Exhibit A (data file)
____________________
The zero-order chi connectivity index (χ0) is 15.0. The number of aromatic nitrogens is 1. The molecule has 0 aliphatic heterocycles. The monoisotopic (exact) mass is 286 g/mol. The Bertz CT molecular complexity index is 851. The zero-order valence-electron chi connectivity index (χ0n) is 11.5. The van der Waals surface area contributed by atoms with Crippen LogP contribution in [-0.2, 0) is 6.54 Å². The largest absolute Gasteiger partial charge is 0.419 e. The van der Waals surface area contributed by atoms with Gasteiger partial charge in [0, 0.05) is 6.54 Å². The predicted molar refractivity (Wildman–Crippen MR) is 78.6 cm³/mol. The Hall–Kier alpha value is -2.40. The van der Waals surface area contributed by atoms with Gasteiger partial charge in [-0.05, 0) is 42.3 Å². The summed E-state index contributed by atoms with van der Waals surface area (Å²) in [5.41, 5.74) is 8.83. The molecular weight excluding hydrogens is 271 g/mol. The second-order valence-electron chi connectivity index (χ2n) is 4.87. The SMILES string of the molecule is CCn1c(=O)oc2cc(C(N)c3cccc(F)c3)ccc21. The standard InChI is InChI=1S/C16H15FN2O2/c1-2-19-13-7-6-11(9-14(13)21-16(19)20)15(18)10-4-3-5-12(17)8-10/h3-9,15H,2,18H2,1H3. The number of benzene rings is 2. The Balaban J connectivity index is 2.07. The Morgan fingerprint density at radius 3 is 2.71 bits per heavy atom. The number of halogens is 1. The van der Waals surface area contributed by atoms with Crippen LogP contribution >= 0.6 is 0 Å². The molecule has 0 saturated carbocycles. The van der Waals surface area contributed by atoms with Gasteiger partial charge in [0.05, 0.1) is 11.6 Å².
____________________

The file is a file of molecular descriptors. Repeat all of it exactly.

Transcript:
The zero-order chi connectivity index (χ0) is 15.0. The number of aromatic nitrogens is 1. The molecule has 0 aliphatic heterocycles. The monoisotopic (exact) mass is 286 g/mol. The Bertz CT molecular complexity index is 851. The zero-order valence-electron chi connectivity index (χ0n) is 11.5. The van der Waals surface area contributed by atoms with Crippen LogP contribution in [-0.2, 0) is 6.54 Å². The largest absolute Gasteiger partial charge is 0.419 e. The van der Waals surface area contributed by atoms with Gasteiger partial charge in [0, 0.05) is 6.54 Å². The predicted molar refractivity (Wildman–Crippen MR) is 78.6 cm³/mol. The Hall–Kier alpha value is -2.40. The van der Waals surface area contributed by atoms with Gasteiger partial charge in [-0.05, 0) is 42.3 Å². The summed E-state index contributed by atoms with van der Waals surface area (Å²) in [5.41, 5.74) is 8.83. The molecular weight excluding hydrogens is 271 g/mol. The second-order valence-electron chi connectivity index (χ2n) is 4.87. The SMILES string of the molecule is CCn1c(=O)oc2cc(C(N)c3cccc(F)c3)ccc21. The standard InChI is InChI=1S/C16H15FN2O2/c1-2-19-13-7-6-11(9-14(13)21-16(19)20)15(18)10-4-3-5-12(17)8-10/h3-9,15H,2,18H2,1H3. The number of benzene rings is 2. The Balaban J connectivity index is 2.07. The Morgan fingerprint density at radius 3 is 2.71 bits per heavy atom. The number of halogens is 1. The van der Waals surface area contributed by atoms with Crippen LogP contribution >= 0.6 is 0 Å². The molecule has 0 saturated carbocycles. The van der Waals surface area contributed by atoms with Gasteiger partial charge in [0.05, 0.1) is 11.6 Å².